Waving the efficiency flag you hoover the whole bloody Internet into your data centres, you allow every analyst at a few dozen agencies access the data on demand, in the process you necessarily tell all of them (and the auxiliary/support personnel, including contractors) that (a) the data are collected and stored, (b) the data can be queried and analysed using such and such tools, (c) the users are not really supposed to use all the data indiscriminately, and here are the rules. You will note that this is all that has been revealed so far.

        And now all of this is supposed to stay top secret indefinitely? And when it is leaked, by an admin and not by an analyst (admittedly an admin would be better qualified to get the information out and not get caught too early, but any analyst likely had access to the same resources), suddenly the root cause of the leak is the nature of sysadmins' duties? Sorry, but the implied statement that admins cannot be compartmentalized is (a) false, (b) irrelevant. Nothing was compartmentalized in this case, by design, and that merely includes sysadmins.

  14. This post has been deleted by a moderator

  15. rnblckmn

    When you are a sysadmin you can usually log in as someone who is even logged in at another location, this is usually done to help with common user problems that occur with account setup or user training I.e. helping a user find a file or access and recover a damaged file. This means that a sysadmin has enough access to log in to a VM(virtual machine) from anywhere on the internet can change his identity SU(super user) su-l and access and set up a VPN(virtual private network) to transfer or modify files and then easily run a script to erase the access logs from the primary server its self all from thousands of miles away the scary thing is the nsa has no idea what he did or how so these security holes stay open for the next guy who wants the credit card number that you used this month to pay your Verizon bill with.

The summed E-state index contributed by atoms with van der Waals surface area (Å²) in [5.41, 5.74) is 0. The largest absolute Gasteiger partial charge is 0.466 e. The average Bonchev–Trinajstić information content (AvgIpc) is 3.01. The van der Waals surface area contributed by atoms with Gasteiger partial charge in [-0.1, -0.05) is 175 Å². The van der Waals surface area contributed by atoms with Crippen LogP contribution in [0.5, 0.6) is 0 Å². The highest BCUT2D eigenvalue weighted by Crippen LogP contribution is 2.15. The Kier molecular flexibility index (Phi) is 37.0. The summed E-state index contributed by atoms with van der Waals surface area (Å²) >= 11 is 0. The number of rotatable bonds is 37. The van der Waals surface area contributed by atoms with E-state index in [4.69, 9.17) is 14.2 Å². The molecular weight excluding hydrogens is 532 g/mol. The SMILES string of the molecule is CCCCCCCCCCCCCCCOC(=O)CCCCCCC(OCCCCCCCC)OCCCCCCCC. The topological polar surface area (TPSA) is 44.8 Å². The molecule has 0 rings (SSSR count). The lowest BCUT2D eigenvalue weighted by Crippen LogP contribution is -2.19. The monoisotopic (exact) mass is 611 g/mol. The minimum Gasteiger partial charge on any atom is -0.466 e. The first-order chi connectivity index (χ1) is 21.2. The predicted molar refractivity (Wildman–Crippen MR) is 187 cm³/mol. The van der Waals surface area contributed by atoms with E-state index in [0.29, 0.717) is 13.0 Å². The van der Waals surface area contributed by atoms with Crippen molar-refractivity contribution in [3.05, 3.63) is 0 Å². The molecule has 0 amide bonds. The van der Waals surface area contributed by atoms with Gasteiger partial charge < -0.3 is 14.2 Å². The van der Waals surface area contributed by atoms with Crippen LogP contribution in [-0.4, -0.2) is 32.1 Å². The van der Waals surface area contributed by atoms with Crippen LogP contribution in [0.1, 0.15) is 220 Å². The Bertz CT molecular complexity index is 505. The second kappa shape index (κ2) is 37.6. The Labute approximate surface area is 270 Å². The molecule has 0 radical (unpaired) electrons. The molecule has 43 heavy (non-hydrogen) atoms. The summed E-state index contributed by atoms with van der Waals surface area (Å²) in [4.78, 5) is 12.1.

16. Random Q Hacker

    Mandatory Access Control

    Didn't they invent SElinux?

    1. John Smith 19 Gold badge

      Re: Mandatory Access Control

      "Didn't they invent SElinux?"


      But MS Sharepoint does not run on it.

    2. Justicesays

      Re: Mandatory Access Control


      And MAC itself.

      Then it looks like they gave up , as it was apparently cheaper to buy a sharepoint license and use a wiki than implement a custom system that actually implemented MAC. Never mind the fact that in any computer system, unless you want to risk total data loss from a lock out, failure or loss of personnel , there are back doors. The best you can normally do is restrict these to physical access only , with physical observation and audited logging of any access,if you are super paranoid. Of course this become near impossible once you start storing datacenters worth of stuff. This also assumes that you trust the guys who set up the secure system in the first place. and doesn't cover you for bugs in the programs.